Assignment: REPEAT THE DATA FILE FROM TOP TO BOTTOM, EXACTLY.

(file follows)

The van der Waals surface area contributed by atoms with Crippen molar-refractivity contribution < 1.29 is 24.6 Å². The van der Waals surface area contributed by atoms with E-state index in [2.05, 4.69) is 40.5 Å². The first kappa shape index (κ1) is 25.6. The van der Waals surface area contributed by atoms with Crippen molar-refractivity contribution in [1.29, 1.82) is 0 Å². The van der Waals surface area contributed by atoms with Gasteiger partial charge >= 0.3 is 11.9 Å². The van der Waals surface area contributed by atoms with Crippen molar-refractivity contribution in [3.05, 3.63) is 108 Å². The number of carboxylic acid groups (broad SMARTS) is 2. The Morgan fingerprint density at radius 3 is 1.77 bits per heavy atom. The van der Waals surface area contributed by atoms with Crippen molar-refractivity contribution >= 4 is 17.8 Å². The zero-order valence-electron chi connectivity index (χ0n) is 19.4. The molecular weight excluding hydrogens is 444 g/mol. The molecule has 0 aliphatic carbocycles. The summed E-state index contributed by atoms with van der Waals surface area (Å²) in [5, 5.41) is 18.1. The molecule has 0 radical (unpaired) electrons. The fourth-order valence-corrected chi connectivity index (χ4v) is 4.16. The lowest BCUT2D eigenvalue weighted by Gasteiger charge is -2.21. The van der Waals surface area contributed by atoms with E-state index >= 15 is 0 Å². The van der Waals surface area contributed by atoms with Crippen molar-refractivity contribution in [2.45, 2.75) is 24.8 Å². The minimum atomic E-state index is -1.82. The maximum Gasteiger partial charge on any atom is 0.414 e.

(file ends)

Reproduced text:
The van der Waals surface area contributed by atoms with Crippen molar-refractivity contribution < 1.29 is 24.6 Å². The van der Waals surface area contributed by atoms with E-state index in [2.05, 4.69) is 40.5 Å². The first kappa shape index (κ1) is 25.6. The van der Waals surface area contributed by atoms with Crippen molar-refractivity contribution in [1.29, 1.82) is 0 Å². The van der Waals surface area contributed by atoms with Gasteiger partial charge >= 0.3 is 11.9 Å². The van der Waals surface area contributed by atoms with Crippen molar-refractivity contribution in [3.05, 3.63) is 108 Å². The number of carboxylic acid groups (broad SMARTS) is 2. The Morgan fingerprint density at radius 3 is 1.77 bits per heavy atom. The van der Waals surface area contributed by atoms with Crippen molar-refractivity contribution >= 4 is 17.8 Å². The zero-order valence-electron chi connectivity index (χ0n) is 19.4. The molecular weight excluding hydrogens is 444 g/mol. The molecule has 0 aliphatic carbocycles. The summed E-state index contributed by atoms with van der Waals surface area (Å²) in [5, 5.41) is 18.1. The molecule has 0 radical (unpaired) electrons. The fourth-order valence-corrected chi connectivity index (χ4v) is 4.16. The lowest BCUT2D eigenvalue weighted by Gasteiger charge is -2.21. The van der Waals surface area contributed by atoms with E-state index >= 15 is 0 Å². The van der Waals surface area contributed by atoms with Crippen molar-refractivity contribution in [2.45, 2.75) is 24.8 Å². The minimum atomic E-state index is -1.82. The maximum Gasteiger partial charge on any atom is 0.414 e.